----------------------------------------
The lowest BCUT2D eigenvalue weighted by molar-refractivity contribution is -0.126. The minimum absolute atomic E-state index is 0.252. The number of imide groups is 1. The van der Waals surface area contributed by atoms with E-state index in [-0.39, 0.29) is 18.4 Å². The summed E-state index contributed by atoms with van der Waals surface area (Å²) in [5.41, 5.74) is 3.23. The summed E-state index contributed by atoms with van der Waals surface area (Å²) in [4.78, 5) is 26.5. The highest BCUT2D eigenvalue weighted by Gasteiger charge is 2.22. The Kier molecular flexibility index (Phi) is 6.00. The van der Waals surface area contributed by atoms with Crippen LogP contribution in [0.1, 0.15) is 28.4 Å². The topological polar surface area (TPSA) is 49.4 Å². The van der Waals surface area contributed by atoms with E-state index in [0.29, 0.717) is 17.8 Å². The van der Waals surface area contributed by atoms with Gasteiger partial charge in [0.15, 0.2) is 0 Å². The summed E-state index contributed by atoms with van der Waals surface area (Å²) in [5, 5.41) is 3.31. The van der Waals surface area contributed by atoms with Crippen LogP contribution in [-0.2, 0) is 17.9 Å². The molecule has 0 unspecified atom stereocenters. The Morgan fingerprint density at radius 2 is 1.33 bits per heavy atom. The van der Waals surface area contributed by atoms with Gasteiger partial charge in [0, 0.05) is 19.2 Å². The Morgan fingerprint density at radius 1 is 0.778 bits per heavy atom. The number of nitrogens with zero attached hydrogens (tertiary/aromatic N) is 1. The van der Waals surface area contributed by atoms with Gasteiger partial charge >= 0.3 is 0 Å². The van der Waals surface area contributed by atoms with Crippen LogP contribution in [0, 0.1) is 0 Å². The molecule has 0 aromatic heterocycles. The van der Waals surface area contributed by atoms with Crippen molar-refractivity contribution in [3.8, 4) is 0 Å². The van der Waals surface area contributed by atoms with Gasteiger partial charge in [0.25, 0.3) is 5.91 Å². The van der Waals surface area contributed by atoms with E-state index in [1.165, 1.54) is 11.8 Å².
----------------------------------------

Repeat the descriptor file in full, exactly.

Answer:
The lowest BCUT2D eigenvalue weighted by molar-refractivity contribution is -0.126. The minimum absolute atomic E-state index is 0.252. The number of imide groups is 1. The van der Waals surface area contributed by atoms with E-state index in [-0.39, 0.29) is 18.4 Å². The summed E-state index contributed by atoms with van der Waals surface area (Å²) in [5.41, 5.74) is 3.23. The summed E-state index contributed by atoms with van der Waals surface area (Å²) in [4.78, 5) is 26.5. The highest BCUT2D eigenvalue weighted by Gasteiger charge is 2.22. The Kier molecular flexibility index (Phi) is 6.00. The van der Waals surface area contributed by atoms with Crippen LogP contribution in [0.1, 0.15) is 28.4 Å². The topological polar surface area (TPSA) is 49.4 Å². The van der Waals surface area contributed by atoms with E-state index in [0.29, 0.717) is 17.8 Å². The van der Waals surface area contributed by atoms with Gasteiger partial charge in [0.15, 0.2) is 0 Å². The summed E-state index contributed by atoms with van der Waals surface area (Å²) in [5, 5.41) is 3.31. The van der Waals surface area contributed by atoms with Crippen LogP contribution in [-0.2, 0) is 17.9 Å². The molecule has 0 unspecified atom stereocenters. The Morgan fingerprint density at radius 2 is 1.33 bits per heavy atom. The van der Waals surface area contributed by atoms with Gasteiger partial charge in [0, 0.05) is 19.2 Å². The Morgan fingerprint density at radius 1 is 0.778 bits per heavy atom. The number of nitrogens with zero attached hydrogens (tertiary/aromatic N) is 1. The van der Waals surface area contributed by atoms with Gasteiger partial charge >= 0.3 is 0 Å². The van der Waals surface area contributed by atoms with Crippen LogP contribution in [0, 0.1) is 0 Å². The molecule has 0 aromatic heterocycles. The van der Waals surface area contributed by atoms with Crippen molar-refractivity contribution in [3.8, 4) is 0 Å². The van der Waals surface area contributed by atoms with Gasteiger partial charge in [0.25, 0.3) is 5.91 Å². The van der Waals surface area contributed by atoms with E-state index in [1.165, 1.54) is 11.8 Å².